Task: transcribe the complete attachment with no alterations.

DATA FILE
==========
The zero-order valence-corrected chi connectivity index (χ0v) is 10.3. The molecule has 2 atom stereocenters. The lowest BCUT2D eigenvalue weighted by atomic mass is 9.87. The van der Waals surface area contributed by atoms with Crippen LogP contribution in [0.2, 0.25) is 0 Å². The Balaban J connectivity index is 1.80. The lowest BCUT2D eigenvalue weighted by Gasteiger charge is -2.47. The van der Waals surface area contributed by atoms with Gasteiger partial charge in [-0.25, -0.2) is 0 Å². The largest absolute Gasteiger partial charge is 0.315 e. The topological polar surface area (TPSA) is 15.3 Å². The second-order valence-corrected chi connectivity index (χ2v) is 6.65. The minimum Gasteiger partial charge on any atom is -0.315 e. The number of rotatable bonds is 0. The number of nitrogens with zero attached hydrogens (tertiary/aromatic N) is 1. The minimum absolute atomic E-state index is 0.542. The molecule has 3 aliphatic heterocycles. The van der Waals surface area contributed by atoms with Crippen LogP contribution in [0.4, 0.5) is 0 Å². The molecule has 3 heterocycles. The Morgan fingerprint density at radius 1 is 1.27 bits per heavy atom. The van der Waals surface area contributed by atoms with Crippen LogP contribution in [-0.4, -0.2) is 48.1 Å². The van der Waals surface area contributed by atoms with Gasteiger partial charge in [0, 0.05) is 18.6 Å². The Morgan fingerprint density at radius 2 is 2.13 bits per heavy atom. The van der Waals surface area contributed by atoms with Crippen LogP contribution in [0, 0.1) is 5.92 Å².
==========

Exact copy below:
The zero-order valence-corrected chi connectivity index (χ0v) is 10.3. The molecule has 2 atom stereocenters. The lowest BCUT2D eigenvalue weighted by atomic mass is 9.87. The van der Waals surface area contributed by atoms with Crippen LogP contribution in [0.2, 0.25) is 0 Å². The Balaban J connectivity index is 1.80. The lowest BCUT2D eigenvalue weighted by Gasteiger charge is -2.47. The van der Waals surface area contributed by atoms with Gasteiger partial charge in [-0.25, -0.2) is 0 Å². The largest absolute Gasteiger partial charge is 0.315 e. The topological polar surface area (TPSA) is 15.3 Å². The second-order valence-corrected chi connectivity index (χ2v) is 6.65. The minimum Gasteiger partial charge on any atom is -0.315 e. The number of rotatable bonds is 0. The number of nitrogens with zero attached hydrogens (tertiary/aromatic N) is 1. The minimum absolute atomic E-state index is 0.542. The molecule has 3 aliphatic heterocycles. The van der Waals surface area contributed by atoms with Crippen LogP contribution in [0.4, 0.5) is 0 Å². The molecule has 3 heterocycles. The Morgan fingerprint density at radius 1 is 1.27 bits per heavy atom. The van der Waals surface area contributed by atoms with Crippen LogP contribution in [-0.4, -0.2) is 48.1 Å². The van der Waals surface area contributed by atoms with Gasteiger partial charge in [0, 0.05) is 18.6 Å². The Morgan fingerprint density at radius 2 is 2.13 bits per heavy atom. The van der Waals surface area contributed by atoms with Crippen LogP contribution in [0, 0.1) is 5.92 Å².